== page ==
• Raise a Claim at the earliest or with such extended time as is permissible with the policy.
  • The Insurance Company must be notified of such damage as covered within the insurance policy.
  • On receipt of such conveyance, an insurer shall revert immediately and provide a comprehensible demonstration of the procedural provisions of their policy that you should follow. In the affairs, where the surveyor has to be appointed for evaluating the destruction/claim, it shall be accomplished within 72 hours of the receipt of intimation.
  • The appointed surveyor shall evaluate your claim where you shall be required to furnish all the particulars required by the surveyor. Non-furnishing of particulars or non-cooperation of any kind may cause delay in the assessment of the claim.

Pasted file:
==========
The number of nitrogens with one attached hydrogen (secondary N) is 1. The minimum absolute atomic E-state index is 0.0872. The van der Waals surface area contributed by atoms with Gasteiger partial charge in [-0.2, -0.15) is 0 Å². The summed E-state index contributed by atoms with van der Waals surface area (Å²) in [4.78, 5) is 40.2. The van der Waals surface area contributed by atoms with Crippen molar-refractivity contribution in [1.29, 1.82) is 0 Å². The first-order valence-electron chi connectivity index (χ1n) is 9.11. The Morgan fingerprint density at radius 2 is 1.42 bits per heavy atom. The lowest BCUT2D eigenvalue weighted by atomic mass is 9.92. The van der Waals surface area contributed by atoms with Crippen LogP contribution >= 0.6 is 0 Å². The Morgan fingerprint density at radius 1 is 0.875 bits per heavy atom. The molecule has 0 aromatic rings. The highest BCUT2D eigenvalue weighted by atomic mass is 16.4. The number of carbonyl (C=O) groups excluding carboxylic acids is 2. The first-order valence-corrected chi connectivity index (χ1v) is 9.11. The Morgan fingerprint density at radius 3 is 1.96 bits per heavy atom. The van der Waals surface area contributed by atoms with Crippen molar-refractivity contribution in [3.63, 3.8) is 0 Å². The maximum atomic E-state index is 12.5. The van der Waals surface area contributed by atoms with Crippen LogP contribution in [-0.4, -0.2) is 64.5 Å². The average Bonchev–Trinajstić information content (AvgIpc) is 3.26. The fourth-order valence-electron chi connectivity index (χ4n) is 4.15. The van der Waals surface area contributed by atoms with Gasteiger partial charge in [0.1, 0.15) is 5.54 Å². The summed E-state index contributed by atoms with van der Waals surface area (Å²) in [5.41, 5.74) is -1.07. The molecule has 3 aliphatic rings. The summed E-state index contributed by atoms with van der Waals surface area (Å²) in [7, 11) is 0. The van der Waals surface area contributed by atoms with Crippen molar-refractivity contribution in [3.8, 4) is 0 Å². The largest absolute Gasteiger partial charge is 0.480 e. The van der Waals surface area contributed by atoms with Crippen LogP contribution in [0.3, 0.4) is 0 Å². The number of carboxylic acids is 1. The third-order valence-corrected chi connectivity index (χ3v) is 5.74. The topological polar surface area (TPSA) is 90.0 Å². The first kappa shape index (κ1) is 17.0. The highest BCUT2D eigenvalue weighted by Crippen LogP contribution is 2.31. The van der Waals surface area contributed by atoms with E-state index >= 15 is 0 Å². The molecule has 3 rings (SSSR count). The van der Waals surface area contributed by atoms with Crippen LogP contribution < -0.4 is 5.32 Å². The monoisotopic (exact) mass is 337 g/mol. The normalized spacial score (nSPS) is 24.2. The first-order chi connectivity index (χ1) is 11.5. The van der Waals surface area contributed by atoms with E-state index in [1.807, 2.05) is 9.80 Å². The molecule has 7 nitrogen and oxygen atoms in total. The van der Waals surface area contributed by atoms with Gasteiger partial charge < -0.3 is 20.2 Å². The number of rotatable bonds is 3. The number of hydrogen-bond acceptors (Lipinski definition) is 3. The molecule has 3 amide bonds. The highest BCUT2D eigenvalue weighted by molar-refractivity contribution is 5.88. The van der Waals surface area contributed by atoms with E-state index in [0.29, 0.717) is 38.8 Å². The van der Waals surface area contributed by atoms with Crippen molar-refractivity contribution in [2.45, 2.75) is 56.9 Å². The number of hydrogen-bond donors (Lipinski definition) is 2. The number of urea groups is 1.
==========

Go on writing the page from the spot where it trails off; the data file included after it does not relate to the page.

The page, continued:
• Claims Adjudication Report or Survey Report would be prepared based on the assessment submitted by the surveyor.
  • On the receipt of a Survey Report prepared by the surveyor, the insurer shall within the period of 30 days make an offer for settlement of claim. If the insurance company for any reason rejects a claim under the policy, it shall do within 30 days from the receipt of the survey report.
  • Once such offer for settlement of claim is accepted, the payment of the due amount shall be made within 7 days from the date of acceptance of the offer. In case of delay, the insurer is liable to pay interest at a rate that is 2% above the bank rate prevalent at the beginning of the financial year in which the claim is reviewed by it.

Legal Remedies Available if an Insurer Denies or Rebuts your Claim-